Top Speed: 183 mph

Carlsson CM50K
Subtle as a sledgehammer

Carlsson let rip with the full conversion on this machine: 100 new components under the bonnet and full-bore sound effects. A Wankel supercharger, unlike the screw-type favored by AMG, gives a more progressive surge of power. That's not so important in a car like this that weighs 4410 pounds and has four-wheel drive, but in an E-Class it can mean the difference between a perfect set of black lines around a corner and a trip to the accident repair shop.

A new air intake with an integrated intercooler that comes with its own radiator, water pumps and expansion tank form the centerpiece, together with new injectors, air filter and a sport exhaust system with four oval tailpipes-all combining to provide a monumental shove for a car this, erm, monumental. It feels vaguely ridiculous to get pushed so violently back into the plush armchair and hear all four wheels desperately trying to grip cold tarmac, but this machine will still hit 60 mph in 5.8 seconds and top out at 165 mph, although an emergency stop from such speeds would burn the brakes faster than napalm.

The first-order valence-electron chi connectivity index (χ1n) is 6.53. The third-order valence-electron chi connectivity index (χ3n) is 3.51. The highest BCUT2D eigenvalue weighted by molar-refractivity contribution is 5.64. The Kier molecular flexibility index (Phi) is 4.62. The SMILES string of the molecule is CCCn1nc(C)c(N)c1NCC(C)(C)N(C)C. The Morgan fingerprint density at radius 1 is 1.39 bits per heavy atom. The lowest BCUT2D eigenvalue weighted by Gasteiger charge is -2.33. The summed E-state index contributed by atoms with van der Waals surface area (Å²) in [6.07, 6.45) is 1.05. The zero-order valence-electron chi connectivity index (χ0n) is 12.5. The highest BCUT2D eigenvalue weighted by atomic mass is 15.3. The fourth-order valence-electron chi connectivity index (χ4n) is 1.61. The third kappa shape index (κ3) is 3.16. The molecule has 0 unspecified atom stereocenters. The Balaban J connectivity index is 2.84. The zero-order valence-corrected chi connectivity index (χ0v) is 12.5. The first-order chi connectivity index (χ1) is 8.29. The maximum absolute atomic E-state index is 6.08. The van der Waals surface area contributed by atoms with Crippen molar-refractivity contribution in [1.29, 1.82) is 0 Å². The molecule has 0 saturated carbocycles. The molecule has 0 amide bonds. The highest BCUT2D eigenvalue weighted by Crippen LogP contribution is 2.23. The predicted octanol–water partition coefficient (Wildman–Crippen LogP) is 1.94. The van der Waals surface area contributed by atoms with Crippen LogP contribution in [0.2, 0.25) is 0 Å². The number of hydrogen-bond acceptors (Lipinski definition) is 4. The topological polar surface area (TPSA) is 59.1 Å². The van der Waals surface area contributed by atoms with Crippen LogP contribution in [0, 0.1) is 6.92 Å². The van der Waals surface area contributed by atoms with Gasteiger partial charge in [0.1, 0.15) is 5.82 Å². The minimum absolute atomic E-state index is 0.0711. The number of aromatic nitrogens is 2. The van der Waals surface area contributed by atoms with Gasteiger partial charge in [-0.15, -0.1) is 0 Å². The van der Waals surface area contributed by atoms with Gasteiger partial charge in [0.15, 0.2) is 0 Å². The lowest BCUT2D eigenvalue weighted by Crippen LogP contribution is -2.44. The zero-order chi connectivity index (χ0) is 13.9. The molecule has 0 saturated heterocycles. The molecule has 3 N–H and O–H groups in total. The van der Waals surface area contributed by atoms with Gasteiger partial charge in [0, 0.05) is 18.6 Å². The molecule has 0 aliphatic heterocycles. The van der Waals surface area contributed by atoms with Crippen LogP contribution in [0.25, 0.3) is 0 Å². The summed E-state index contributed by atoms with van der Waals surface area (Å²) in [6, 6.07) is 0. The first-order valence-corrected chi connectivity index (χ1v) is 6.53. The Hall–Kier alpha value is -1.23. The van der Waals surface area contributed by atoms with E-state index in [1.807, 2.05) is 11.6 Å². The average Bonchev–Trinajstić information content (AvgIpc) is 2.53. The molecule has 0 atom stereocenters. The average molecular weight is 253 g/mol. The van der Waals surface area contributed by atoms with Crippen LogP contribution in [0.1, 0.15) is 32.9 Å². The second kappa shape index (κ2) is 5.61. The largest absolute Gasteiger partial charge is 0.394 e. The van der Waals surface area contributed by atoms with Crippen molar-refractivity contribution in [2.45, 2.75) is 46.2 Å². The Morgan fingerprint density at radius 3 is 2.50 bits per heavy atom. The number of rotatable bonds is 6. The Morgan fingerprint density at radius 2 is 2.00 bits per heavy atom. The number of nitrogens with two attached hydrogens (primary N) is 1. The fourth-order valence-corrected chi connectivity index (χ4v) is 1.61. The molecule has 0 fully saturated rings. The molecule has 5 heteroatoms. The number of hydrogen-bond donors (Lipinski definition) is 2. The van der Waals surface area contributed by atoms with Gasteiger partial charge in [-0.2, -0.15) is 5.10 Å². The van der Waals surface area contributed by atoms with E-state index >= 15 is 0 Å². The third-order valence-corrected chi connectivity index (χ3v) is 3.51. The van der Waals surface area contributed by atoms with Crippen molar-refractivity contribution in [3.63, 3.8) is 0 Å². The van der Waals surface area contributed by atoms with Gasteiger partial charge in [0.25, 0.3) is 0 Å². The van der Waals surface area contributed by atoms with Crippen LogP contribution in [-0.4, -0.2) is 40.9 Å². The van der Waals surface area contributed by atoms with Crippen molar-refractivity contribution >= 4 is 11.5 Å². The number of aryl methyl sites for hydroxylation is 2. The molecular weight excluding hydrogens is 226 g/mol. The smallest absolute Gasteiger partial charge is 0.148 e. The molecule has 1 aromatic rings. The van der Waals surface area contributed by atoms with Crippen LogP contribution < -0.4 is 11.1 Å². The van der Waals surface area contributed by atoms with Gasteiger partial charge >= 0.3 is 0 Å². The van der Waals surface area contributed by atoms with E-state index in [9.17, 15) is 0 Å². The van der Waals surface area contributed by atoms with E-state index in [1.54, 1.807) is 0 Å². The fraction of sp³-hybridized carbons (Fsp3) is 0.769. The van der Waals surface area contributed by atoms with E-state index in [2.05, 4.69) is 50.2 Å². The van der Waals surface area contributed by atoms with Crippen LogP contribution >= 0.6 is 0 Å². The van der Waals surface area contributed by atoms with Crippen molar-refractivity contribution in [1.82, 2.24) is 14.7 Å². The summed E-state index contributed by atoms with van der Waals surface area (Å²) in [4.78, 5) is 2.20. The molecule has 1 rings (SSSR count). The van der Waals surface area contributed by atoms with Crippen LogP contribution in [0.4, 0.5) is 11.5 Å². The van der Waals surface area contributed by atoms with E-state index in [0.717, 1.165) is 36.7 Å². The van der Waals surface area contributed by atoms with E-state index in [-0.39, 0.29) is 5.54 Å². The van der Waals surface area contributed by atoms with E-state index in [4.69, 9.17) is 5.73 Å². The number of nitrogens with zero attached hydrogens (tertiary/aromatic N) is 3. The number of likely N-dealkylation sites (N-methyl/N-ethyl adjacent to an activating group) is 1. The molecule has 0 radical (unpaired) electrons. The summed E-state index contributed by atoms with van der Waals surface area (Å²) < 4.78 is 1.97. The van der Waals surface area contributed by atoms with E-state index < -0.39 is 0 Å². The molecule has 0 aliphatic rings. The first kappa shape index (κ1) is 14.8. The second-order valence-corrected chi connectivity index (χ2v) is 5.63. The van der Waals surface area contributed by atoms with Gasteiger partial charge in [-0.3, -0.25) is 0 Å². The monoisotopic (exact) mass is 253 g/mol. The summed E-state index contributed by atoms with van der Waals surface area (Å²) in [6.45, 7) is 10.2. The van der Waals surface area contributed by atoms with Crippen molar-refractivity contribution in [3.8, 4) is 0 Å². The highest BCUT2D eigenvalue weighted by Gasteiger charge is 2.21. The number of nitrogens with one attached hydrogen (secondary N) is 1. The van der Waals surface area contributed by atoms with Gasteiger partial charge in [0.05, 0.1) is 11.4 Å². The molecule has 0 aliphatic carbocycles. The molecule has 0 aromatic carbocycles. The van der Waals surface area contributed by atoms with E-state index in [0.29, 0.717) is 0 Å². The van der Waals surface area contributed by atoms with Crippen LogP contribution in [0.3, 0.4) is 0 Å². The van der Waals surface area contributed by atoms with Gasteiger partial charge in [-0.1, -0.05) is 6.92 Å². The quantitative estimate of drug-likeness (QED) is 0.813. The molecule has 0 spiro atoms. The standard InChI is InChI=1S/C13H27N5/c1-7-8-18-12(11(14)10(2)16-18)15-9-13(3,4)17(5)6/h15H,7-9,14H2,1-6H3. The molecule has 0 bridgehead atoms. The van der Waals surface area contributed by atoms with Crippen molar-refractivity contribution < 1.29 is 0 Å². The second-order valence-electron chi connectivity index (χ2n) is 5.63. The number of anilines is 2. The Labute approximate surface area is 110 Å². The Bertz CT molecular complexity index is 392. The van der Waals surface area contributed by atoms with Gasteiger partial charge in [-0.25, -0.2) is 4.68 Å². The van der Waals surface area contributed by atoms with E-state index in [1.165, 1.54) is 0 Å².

The car benefits from the sport kit, lowering the car by 35mm on to 20-inch Brilliant Edition wheels while a front lip and new rear apron complete the look. The nose sports Carlsson's oversized badge, but it's a rampant machine in any case and therefore doesn't look so out of place. It works.

SUV tuning is becoming big business, thanks to the ostentatious folk that veer towards them, and the slick new ML is a potential star of the boulevard scene. Carlsson's mods have toughened it up and the noise alone is almost worth the 17,440-Euro ($21,878.47) price of the engine conversion. -Nick Hall

Carlsson CM50K
*Layout
Longitudinal front engine,all-wheel drive

*Engine
5.0-liter V8, supercharged and intercooled, Carlsson intake manifolds, sport exhaust, software

*Suspension
Sport lowering kit

*Wheels and Tires
Carlsson 1/11 BE, 20-inch
Dunlop SP Sport Maxx

*Exterior
Carlsson front lip, rear apron

*Performance
Peak Power: 424 bhp @ 6000 rpm
Peak Torque: 479 lb-ft @ 2800 rpm
0-60 mph: 5.8 sec.
Top Speed: 165 mph

SOURCE
Carlsson Autotechnik GmbH
  • Page
  • 1
  • /
  • 2
  • /
  • 3
  • /
  • 4
  • /
By Tim McKinney
Enjoyed this Post? Subscribe to our RSS Feed, or use your favorite social media to recommend us to friends and colleagues!